One of the most beautiful parts of Thessaloniki lies in Ano Poli, the city’s Upper Town district. This is the oldest surviving part of Thessaloniki. It served as the Turkish quarter during Ottoman times while the Greeks and Jews lived near the port.
While wandering through the winding streets I found a lot of historic Ottoman homes and buildings and lots of traditional tavernas, especially around the old walls of the acropolis of Thessaloniki. The walls are part of the city’s UNESCO World Heritage listing.
The intimidating Eptapyrgion sits at the very top of the hill overlooking the city. The Byzantines built a fortress on the spot that was later used by the Ottomans. It was converted into a prison in 1890 and remained one until 1989. Many famous rebetika songs were written about the prison, and they mention it by it’s Turkish name, Yedi Kule (Γεντί Κουλέ). Its name means “Seven Towers” in both Greek and Turkish although it features 10 towers. It was probably named after Yedikule in Istanbul.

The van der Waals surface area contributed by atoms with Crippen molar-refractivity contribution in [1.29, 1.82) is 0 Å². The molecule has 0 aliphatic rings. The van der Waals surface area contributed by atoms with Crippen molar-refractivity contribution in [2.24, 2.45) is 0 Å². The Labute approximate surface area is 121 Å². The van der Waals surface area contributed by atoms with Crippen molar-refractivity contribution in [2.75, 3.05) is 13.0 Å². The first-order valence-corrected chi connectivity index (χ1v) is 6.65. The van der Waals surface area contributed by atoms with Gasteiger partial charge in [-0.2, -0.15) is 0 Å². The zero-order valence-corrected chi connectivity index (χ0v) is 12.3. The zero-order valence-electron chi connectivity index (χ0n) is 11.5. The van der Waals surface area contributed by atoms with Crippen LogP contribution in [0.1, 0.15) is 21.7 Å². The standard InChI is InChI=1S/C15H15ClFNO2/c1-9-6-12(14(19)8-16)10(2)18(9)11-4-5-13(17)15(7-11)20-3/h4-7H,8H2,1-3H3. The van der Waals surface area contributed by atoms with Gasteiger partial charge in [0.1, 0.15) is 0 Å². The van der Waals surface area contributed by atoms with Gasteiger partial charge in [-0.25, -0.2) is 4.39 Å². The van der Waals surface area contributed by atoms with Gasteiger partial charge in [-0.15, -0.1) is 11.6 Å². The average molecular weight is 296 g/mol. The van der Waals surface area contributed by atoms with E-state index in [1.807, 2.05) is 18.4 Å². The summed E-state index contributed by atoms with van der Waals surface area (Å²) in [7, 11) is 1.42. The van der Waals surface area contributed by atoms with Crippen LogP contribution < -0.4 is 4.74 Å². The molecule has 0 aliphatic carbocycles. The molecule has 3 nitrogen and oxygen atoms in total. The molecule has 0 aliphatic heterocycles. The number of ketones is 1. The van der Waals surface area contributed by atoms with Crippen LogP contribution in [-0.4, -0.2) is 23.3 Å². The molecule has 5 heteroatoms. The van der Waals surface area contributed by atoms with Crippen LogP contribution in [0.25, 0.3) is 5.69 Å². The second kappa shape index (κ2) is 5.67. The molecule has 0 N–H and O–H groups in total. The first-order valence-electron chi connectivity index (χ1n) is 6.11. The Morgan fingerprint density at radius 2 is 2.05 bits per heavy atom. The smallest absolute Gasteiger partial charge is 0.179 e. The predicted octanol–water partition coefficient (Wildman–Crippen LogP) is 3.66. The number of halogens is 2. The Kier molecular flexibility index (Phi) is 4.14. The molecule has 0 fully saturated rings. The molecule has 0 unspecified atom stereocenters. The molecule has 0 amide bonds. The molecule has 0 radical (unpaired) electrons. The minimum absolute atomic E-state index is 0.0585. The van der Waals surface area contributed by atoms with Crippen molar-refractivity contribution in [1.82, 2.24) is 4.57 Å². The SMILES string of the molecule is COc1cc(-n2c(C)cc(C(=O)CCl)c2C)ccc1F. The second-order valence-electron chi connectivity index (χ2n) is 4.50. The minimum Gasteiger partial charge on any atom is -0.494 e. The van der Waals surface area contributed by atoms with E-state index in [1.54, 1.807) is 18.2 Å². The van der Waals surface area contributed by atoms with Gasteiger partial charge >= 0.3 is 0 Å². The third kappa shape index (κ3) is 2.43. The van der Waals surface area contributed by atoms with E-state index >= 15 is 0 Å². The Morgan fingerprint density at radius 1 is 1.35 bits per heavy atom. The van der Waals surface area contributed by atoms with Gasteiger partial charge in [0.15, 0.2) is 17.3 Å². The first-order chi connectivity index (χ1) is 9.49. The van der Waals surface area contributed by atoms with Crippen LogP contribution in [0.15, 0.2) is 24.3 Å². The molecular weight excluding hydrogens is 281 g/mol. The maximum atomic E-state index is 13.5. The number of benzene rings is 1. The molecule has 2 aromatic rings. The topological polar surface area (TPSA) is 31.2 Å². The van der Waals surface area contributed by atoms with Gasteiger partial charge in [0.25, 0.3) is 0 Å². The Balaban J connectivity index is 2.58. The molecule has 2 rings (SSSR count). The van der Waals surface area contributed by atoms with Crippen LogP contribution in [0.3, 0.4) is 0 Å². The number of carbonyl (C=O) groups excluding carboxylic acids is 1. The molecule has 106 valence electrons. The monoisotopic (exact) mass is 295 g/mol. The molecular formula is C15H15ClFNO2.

Eptapyrgion had just closed a few minutes before I arrived, so I walked around the perimeter to get a good look at it. I’ll visit on a future trip.